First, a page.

With that background, meet Fred Campbell.

In October 1932 and January 1933, Mr. Campbell bought twenty-seven bars of gold (at the time, about $200,000, or $3.4 million in today’s money) which he deposited at Chase National Bank in New York for safekeeping.  On March 9, 1933—just five days after taking office, and building on restrictions originally enacted by Woodrow Wilson—Franklin Roosevelt signed the Emergency Banking Act, which amended the 1917 Trading With The Enemy Act to grant the executive branch sweeping powers to regulate money, including the power to regulate the hoarding or transfer of gold.  On April 5 FDR issued Executive Order 6102, the first of a series of orders that—with extremely limited exceptions—outlawed private ownership of gold, and required all privately held gold to be turned over to the Federal Reserve in exchange for $20.67 per ounce in paper currency.  When Mr. Campbell later tried to retrieve his gold from Chase, the bank—to no one’s surprise—declined to give it back to him.    Campbell was then indicted for violating the executive orders.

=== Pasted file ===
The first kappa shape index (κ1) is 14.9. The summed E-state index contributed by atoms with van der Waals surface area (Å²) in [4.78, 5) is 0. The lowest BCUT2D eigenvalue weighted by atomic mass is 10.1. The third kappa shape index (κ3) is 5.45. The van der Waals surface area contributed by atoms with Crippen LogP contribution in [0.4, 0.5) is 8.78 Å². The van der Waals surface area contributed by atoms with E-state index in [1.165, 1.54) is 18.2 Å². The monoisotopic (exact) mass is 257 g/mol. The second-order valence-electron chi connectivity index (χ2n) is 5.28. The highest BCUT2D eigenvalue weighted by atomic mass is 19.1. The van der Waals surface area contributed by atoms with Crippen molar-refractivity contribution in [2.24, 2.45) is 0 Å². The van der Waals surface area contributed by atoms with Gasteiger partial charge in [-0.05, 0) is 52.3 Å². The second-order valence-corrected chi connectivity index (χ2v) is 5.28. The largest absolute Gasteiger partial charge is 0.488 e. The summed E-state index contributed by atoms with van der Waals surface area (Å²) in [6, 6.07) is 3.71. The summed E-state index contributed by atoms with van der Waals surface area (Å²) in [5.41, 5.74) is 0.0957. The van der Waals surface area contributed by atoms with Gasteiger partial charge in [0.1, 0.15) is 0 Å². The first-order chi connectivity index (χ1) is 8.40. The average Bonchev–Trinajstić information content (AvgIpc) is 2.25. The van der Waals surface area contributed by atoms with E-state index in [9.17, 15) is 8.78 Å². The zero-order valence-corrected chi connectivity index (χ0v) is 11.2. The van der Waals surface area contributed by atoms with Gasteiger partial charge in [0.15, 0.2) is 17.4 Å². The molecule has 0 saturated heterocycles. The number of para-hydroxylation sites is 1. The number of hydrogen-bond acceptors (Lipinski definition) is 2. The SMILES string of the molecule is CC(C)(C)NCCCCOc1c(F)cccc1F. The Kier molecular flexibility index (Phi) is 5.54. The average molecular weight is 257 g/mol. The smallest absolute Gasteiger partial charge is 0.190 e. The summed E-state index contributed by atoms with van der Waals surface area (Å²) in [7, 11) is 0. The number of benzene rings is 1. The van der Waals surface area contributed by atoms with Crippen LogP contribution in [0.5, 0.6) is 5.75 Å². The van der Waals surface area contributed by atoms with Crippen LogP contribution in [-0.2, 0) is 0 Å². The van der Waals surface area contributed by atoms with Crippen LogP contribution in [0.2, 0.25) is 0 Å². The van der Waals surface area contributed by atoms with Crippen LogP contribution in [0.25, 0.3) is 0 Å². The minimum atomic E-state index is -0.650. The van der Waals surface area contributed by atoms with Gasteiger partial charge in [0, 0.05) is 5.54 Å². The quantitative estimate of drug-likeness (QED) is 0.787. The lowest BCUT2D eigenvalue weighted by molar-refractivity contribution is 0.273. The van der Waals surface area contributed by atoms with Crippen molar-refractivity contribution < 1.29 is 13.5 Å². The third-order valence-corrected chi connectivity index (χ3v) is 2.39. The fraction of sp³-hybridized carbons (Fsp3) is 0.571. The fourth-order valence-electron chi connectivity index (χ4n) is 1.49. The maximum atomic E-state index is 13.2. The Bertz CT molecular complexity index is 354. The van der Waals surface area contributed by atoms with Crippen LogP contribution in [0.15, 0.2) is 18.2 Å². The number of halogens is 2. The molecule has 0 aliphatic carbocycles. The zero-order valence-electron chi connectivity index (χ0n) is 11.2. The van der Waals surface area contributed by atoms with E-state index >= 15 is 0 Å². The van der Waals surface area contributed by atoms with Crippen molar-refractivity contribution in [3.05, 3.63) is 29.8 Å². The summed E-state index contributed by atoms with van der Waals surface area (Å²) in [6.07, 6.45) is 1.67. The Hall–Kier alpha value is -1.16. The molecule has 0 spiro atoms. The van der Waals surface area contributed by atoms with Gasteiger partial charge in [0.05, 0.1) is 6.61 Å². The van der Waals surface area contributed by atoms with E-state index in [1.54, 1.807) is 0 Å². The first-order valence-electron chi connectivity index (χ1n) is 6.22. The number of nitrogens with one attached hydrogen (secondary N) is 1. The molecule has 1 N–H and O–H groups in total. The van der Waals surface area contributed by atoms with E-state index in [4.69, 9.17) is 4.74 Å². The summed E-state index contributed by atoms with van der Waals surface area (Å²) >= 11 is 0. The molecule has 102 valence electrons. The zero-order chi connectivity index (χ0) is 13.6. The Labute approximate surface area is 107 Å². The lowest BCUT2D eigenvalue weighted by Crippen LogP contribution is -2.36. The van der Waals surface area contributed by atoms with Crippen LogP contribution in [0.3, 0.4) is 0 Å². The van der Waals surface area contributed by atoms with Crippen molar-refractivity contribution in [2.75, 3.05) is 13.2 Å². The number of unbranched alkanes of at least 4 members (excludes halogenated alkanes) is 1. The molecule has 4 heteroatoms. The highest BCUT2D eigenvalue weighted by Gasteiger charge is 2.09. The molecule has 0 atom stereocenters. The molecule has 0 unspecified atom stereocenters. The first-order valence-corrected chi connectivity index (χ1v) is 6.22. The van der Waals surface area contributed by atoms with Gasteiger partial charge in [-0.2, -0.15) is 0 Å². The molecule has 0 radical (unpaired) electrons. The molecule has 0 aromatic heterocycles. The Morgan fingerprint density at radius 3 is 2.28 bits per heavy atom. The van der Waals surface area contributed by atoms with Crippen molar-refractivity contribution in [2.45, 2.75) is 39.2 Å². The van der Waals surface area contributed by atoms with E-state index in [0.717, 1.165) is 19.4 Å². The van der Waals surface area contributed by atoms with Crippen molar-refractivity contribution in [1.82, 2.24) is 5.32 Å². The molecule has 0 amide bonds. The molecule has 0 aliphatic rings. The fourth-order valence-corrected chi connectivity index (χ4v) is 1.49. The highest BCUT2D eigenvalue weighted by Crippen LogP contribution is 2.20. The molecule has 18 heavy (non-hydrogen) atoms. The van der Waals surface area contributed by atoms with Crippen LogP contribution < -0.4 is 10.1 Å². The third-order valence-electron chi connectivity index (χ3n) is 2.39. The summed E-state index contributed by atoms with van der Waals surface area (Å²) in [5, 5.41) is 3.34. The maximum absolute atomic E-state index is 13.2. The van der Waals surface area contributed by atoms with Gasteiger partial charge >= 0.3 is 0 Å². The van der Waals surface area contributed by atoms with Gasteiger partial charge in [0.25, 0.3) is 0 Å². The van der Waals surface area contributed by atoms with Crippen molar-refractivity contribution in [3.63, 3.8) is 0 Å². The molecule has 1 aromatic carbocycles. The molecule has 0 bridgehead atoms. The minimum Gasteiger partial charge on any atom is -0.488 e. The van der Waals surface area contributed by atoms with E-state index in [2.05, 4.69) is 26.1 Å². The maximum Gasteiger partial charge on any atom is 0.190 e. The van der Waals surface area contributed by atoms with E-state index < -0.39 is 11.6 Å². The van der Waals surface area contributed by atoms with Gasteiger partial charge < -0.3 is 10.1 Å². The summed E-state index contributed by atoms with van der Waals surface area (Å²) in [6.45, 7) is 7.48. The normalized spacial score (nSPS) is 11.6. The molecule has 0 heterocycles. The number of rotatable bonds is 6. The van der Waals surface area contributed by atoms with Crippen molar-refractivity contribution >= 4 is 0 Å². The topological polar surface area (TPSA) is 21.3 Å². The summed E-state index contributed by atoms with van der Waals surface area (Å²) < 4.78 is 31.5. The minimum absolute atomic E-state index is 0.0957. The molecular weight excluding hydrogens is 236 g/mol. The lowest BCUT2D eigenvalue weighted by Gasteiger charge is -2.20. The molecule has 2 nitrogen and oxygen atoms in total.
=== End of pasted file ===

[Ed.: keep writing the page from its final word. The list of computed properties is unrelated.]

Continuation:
The federal district court that heard the case (Campbell v. Chase Nat’l Bank, et al., 5 F. Supp. 156 (S.D.N.Y. 1933)) began by correctly observing that gold and silver have forever been recognized as the basis of trade—as money.  And thus, whether as legally monetized coin or as commodity bullion, gold and silver are necessarily and inherently tied to the concept of money.

But then the court went off the rails.  Because gold and silver are the basis of money, according to the court, they are affected with “public interest.”  Uh-oh.  And because they are a matter of public interest, they must be within the scope of Congress’ “plenary” (total) power to regulate money.  From this, the court then upheld the government’s action of taking Campbell’s gold—his money—as a valid exercise of the government’s sovereign power of “eminent domain” (the power to seize property):